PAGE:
On Monday, I was proud to speak on behalf of Microsoft at Intel Developer Forum 2010 on the critical need for developers to do their part to help improve IT efficiency. IT efficiency is a component of Greener IT, which is the term Microsoft is using for recognizing that Green IT is a journey rather than a destination.
As I laid out in my presentation, IT efficiency has (or should) become the next critical focus for IT. Efficiency shares characteristics similar to security, in that everyone involved, including Business Decision Makers, developers, IT Pros, and even users, together with hardware and software vendors, need to do their part to improve IT efficiency.
Readers of my blog know that applications have been the missing link that prevents PCs and servers from being highly efficient. Now is the time to fill that void. With Windows 7 and Windows Server 2008 R2, IT Pros, developers and enthusiasts are able to use in-box diagnostic tools to determine why power management is not working as expected. Microsoft uses these tools every day to identify problems with its own and even third party applications, and we are asking the rest of the Windows ecosystem to do the same to ensure that their applications are “energy smart”.
So where should a developer start? During my talk, I unveiled the “Energy Smart Software Top 10”, which provides recommendations for how developers should prioritize their energy smart software efforts:
For developers of client software, steps 1 through 8 are relevant. For server developers 3-10 are relevant. Additionally, I outlined some of the key investments that will help keep systems idle.
We have published a collection of guidance on www.microsoft.com/energysmart that covers the majority of these recommendations to help developers build energy smart software. More guidance will be added over the coming weeks and months.
There are also links on the site to tools, including an update of the Joulemeter research project by Microsoft Research that we also announced at IDF. The new version of Joulemeter helps democratize computer power measurement by allowing laptop users to use their laptop battery to calibrate the power model to their specific machine.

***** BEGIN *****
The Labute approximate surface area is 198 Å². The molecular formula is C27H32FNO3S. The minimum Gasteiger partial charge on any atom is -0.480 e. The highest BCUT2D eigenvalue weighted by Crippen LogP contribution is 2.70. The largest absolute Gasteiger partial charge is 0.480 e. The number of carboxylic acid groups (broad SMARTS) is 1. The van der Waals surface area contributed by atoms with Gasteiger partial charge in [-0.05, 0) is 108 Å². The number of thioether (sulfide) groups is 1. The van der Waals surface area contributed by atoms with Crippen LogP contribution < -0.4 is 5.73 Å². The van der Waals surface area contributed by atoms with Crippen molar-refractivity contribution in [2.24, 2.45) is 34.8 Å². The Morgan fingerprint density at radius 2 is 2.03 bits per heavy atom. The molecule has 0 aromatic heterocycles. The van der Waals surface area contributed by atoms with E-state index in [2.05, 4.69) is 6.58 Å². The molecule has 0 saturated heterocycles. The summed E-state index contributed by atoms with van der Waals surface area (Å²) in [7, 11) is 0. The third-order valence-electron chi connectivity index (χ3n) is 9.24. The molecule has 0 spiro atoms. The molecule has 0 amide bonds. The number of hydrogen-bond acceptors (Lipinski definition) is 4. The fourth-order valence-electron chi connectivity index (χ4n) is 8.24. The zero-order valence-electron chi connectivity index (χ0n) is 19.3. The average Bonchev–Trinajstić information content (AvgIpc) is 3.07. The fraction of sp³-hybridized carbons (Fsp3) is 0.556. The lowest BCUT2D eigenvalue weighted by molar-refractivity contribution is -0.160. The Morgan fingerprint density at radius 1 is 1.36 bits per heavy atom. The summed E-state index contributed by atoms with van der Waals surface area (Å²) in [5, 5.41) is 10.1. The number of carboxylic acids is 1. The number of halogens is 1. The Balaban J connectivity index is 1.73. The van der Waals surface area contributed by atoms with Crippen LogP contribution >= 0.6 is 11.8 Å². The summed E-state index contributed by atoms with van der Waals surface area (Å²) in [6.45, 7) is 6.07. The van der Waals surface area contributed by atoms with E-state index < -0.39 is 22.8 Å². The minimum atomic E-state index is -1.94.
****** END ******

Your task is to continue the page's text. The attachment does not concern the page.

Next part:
Developers who have questions on developing energy smart applications can post questions in our MSDN forum.
While there are many factors that are forcing the need to focus on IT efficiency (e.g. increased demand for IT, power constraints, regulations and stakeholder pressure), there are a lot of benefits as well. Users can be more productive due to better power management experiences and TCO can be reduced through smaller energy bills and less idle equipment. And it won’t hurt that our planet’s life support systems will be just a little less stressed as we slow down the rate of extraction and waste disposal (including carbon into the atmosphere) as a result of more efficient IT utilization.
As I closed my presentation, I noted that Intel calculated that the world’s 1 billion PCs collectively consumed more than 320 terawatt hours of electricity in 2007. They estimate that by 2014, advances in computing will allow 2 billion PCs to consume less than half of that amount (151 twH), but provide more than 17 times the computing power.
This is certainly would be an impressive feat for energy-efficient performance, and one that I hope the industry can meet. But, as I pointed out, hardware and operating system advances alone will not get us there. Developers will need to take an active role and ensure their software is energy smart if we are to get close to achieving this goal.
Again, if you write software for a living, you owe it to yourself, your customers and the environment to become educated on energy smart software development. Please visit http://microsoft.com/energysmart today!
For those of you who couldn’t attend my talk, a recorded interview of me talking about the topic is available on MSDN’s channel 9. If and when we get the video from IDF, I’ll post a link to that too.
<p>Mark, sorry to have missed you talk at IDF. </p>